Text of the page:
Yesterday I received this email: Hi Jennifer,

It seems to me, that in this hard-times economy where photographers struggle to stay alive and their work has been so devalued, to give away 10 prints of your best work (to anonymous persons on the street) has any benefit to the artist.  This is merely throwing our work to the wind and does nothing to educate the "collector" about the value of art.

I simply can't pay my rent with air.

Regards

This is not the first email like this I have received over the past year planning this tour, and I have been asked about this aspect of the program several times.

And I get it.  I can completely understand and respect a photographer who does not want to give away their work.  I know that artists are asked all the time to donate to auctions and to participate in programs where their work will be priced lower than market.

So here is my answer:  Say no.  I did not approach this particular photographer and demand free work.  I put out an open (free) call for photographers who want to participate in the local photographer showcase to submit an image for consideration.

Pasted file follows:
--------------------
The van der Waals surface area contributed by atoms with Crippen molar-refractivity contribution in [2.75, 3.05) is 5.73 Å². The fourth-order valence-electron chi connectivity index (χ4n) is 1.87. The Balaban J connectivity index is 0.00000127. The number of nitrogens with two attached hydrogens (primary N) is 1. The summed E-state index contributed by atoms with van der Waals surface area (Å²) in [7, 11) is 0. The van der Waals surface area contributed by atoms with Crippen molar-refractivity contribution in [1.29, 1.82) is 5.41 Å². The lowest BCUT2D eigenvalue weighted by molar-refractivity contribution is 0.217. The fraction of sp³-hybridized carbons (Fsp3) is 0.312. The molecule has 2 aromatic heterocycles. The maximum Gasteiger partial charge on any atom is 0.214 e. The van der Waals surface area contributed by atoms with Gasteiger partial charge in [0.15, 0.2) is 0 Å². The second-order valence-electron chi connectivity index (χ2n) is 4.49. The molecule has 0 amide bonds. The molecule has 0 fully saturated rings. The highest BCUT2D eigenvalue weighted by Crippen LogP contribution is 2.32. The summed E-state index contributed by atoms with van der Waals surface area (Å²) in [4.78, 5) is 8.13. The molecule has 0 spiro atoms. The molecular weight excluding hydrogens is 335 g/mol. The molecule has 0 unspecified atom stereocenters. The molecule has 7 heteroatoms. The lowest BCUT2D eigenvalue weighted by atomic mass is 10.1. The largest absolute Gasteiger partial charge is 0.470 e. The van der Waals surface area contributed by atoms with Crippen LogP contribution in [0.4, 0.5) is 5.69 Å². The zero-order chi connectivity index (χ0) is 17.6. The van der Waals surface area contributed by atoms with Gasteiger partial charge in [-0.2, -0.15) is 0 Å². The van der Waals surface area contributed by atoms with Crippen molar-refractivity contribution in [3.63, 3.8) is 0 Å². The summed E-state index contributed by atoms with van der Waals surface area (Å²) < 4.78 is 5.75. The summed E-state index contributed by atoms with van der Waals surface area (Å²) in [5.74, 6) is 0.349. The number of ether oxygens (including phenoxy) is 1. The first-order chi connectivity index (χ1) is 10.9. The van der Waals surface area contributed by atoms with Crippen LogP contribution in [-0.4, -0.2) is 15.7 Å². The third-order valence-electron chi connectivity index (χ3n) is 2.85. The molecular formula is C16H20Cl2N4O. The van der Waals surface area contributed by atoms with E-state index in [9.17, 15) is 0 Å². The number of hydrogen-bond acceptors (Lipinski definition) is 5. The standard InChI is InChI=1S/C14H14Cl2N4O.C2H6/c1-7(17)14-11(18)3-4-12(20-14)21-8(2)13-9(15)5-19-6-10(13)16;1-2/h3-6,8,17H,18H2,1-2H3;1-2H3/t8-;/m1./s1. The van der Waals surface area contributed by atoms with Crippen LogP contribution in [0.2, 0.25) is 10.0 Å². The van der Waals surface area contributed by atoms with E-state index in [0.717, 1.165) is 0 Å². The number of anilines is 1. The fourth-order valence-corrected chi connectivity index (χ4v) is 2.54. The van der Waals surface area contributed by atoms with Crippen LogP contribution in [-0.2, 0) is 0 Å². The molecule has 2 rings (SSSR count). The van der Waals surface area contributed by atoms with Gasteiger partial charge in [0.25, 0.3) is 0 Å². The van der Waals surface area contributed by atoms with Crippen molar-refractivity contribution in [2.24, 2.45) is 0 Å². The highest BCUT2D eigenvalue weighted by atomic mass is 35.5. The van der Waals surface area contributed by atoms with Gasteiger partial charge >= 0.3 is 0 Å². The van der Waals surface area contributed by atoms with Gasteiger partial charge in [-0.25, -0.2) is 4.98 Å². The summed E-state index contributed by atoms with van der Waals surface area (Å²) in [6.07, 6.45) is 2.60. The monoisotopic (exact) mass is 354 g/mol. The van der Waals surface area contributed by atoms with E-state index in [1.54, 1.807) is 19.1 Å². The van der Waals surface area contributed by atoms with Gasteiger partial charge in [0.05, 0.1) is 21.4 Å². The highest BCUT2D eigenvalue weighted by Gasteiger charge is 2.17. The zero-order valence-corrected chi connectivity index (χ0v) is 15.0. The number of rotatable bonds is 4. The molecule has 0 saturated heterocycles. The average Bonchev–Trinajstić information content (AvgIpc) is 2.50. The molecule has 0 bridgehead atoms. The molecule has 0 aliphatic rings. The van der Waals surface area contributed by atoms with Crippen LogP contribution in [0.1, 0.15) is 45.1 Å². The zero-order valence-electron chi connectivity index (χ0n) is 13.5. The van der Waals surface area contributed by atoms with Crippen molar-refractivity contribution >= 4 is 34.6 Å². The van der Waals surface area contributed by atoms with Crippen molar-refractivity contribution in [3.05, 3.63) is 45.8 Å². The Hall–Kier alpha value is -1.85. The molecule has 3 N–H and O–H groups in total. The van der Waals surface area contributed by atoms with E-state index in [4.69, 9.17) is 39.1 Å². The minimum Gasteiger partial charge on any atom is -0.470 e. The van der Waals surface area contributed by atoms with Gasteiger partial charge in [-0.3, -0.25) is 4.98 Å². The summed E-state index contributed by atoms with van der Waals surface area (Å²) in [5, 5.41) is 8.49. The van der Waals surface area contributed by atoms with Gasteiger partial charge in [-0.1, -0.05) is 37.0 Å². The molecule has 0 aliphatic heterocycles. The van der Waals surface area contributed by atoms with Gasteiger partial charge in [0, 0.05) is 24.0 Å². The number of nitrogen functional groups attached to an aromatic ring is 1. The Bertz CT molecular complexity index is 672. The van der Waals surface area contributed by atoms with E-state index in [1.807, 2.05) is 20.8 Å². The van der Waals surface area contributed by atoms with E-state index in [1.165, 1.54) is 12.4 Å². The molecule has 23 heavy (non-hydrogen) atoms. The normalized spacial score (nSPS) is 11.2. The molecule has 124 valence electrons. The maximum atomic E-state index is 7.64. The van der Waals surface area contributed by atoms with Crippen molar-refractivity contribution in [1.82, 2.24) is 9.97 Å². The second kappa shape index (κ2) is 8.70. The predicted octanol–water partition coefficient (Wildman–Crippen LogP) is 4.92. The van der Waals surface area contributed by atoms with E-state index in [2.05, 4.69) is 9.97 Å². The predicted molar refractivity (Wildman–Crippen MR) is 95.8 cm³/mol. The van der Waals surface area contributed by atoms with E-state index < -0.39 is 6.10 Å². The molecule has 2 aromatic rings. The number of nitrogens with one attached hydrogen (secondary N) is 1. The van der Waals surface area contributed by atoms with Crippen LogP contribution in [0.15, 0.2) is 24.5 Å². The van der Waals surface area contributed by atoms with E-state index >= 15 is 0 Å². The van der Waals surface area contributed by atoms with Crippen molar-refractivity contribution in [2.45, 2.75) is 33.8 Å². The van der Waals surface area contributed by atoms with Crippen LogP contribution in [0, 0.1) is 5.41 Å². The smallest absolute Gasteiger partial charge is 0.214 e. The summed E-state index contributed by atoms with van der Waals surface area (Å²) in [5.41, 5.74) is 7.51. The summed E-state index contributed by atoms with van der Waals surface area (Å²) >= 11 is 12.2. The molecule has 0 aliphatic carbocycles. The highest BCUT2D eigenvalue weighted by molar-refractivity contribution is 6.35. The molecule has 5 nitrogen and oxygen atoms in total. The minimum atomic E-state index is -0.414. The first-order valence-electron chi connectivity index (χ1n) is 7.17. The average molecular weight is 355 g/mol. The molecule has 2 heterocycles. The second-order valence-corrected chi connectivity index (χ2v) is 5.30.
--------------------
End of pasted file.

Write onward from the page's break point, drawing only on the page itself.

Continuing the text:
Again, I get it.  But I also know there is more than one way to skin a cat.  I don't know about skinning cats and the various ways, but I do know a lot about building collectors.  In fact, that is what I spend most of my time thinking, researching, writing about - and actually doing - in my gallery, through The Ten, with programs like Art Circle and ArtFeast and Walk Away With Art and now with this giant, crazy tour around the country.

There are a lot of people out there who aren't thinking about art, but once they have an interesting, engaging, positive experience around it, they begin to look at their walls differently.  And there are a lot of photographers out there who want an opportunity to get their work in front of new people and make a personal connection by speaking about their art and advocating for themselves and their work.  Pulling up to a high foot-traffic part of town in a 1977 VW bus, talking to curious people walking by, allowing these people to engage with a photographer who created an image that caught their eye, and letting them leave with a 6x9 print of that image after exchanging contact information and hopefully the promise of a follow-up engagement is just one idea.

If it's not for you, well that's fine too.  You can skin your cat any way you choose.  I think it worth mentioning that I'm trying to do something.  I see a problem, and I thought of a way to address it.  If you have a different solution, I encourage you to do the same.  The more people trying to build audiences for art, the better.

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